by Ray Allen
Part 1 - Mama and Papa
Chapter 1: Mama's Family - The Moodys
That same year, over near Tampa, things were even more primitive than on the east coast. In the tiny farming community of Homeland, the young Benjamin Franklin Moody family was scratching out a living growing some citrus, and trying to raise other subsistence crops a few miles from the land homesteaded by Ben's father years before, along the wide Alafia River.
Young Ben was a very handsome man. Pictures show a strapping dark-haired young farmer with a lovely young bride named Nancy. They had had five children, but like so many young couples on the frontier, their marriage was marked with tragedy. In addition to the struggles to survive in a rugged wilderness, bearing her 5th child had been very difficult for Mrs. Moody, and she never really recovered. When she died, their three boys were 15, 13, and 11. The two girls were even younger. Adelaide was 8 and Ruth was just 1.
Even when she was a young girl, everyone noticed that Adelaide was particularly beautiful, thanks to her dad's good looks. Large wide-set eyes and thick dark hair made her a natural beauty. She was to be my grandmother.
1896 was just one year after her mother's death. And just six months after her father's remarriage. Ben really had no choice. With five children to raise, he had quickly married a woman from a neighboring farm named Harriet Waters. I was to hear all about her in later years.
A larger-than-life personality in Adelaide's young life was her grandfather, also named Benjamin Moody, the family patriarch. He was 85, a very old man for the frontier, and in the community, he was an important person. He had a long white beard, everyone called him "Old Benjamin" and he lived nearby with his third wife, Lydia. Old Benjamin was the veteran of five wars, a Methodist preacher, and a local legend for creating the first Methodist church in South Florida--in a log cabin on his homestead. He had fought in the Civil War, the Mexican War and all three Seminole Wars. He had served on the first Board of County Commissioners of Hillsboro County, the county that would one day be the home of the booming port of Tampa. And he was a signer of the "Elochoway Petition", the first petition for Florida statehood. Everybody knew and loved "Old Benjamin". He was a true pioneer.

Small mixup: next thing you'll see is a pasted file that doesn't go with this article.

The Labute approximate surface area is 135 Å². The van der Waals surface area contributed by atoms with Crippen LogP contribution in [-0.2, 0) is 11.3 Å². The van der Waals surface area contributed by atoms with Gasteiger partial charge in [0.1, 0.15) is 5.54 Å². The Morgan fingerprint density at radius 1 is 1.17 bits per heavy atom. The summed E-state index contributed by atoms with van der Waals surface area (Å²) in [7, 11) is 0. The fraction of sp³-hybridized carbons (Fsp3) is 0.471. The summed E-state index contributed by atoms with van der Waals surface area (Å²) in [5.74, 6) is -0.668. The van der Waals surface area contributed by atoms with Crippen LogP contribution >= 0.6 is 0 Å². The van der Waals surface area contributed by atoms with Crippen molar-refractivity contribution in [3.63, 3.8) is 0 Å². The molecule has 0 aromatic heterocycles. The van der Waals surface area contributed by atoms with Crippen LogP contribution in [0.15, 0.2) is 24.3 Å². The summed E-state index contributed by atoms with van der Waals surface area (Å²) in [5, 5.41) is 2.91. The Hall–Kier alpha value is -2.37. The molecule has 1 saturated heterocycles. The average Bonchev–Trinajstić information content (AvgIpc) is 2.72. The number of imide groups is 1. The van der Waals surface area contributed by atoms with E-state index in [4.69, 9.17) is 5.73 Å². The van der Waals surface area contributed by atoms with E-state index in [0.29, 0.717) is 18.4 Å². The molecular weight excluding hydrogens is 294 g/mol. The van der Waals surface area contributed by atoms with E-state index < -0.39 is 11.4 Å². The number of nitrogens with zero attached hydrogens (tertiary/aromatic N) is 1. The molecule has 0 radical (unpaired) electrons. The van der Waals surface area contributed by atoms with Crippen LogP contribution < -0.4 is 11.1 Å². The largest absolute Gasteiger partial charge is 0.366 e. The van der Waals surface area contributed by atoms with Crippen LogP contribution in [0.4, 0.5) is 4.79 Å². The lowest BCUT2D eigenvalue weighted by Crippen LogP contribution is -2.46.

In his time, when you were granted a "bounty land" homestead by the federal government for military service, the deal was clear. If you could hold the land for a certain number of years, it was yours free and clear. Holding it meant living on the land, staying alive and creating a way to make a living for yourself and your family. In the case of the Moodys, the Indians were the biggest threat. The mosquitoes were probably second. But they survived it all. Benjamin Moody was a natural leader, and had been at the head of all of the small community's affairs since his arrival.
That had been way back in the 1840s with his first wife, Nancy Hooker Moody, and their 7 children. The homestead he had received was unbroken wilderness, but it had promise. Mostly the magnificently wide, slow-flowing Alafia River afforded water and transportation. There was nothing else, really, except the Indians. The whole area was aflame with constant attacks and massacres. The Seminole Wars were some of the bloodiest in American history, and they never really ended.
After his wife died, old Benjamin married a widow from just across the river with two now-famous Florida names. She was Lydia Carlton Hendry. Her own family, the Carltons, were to figure prominently in Florida history, producing several Governors, judges and other important people. She had been married to James Hendry, and had had 11 children. It's easy to see that The Hendry family became important in south Florida. Today's Hendry County is nearby.
In 1854, when they were married, Lydia and old Benjamin had 18 mostly-grown children between them. They were both 43, but then had one more child together, a son. They named him Benjamin. This was Adelaide's father, the young Ben Moody who was about to move his family to Miami.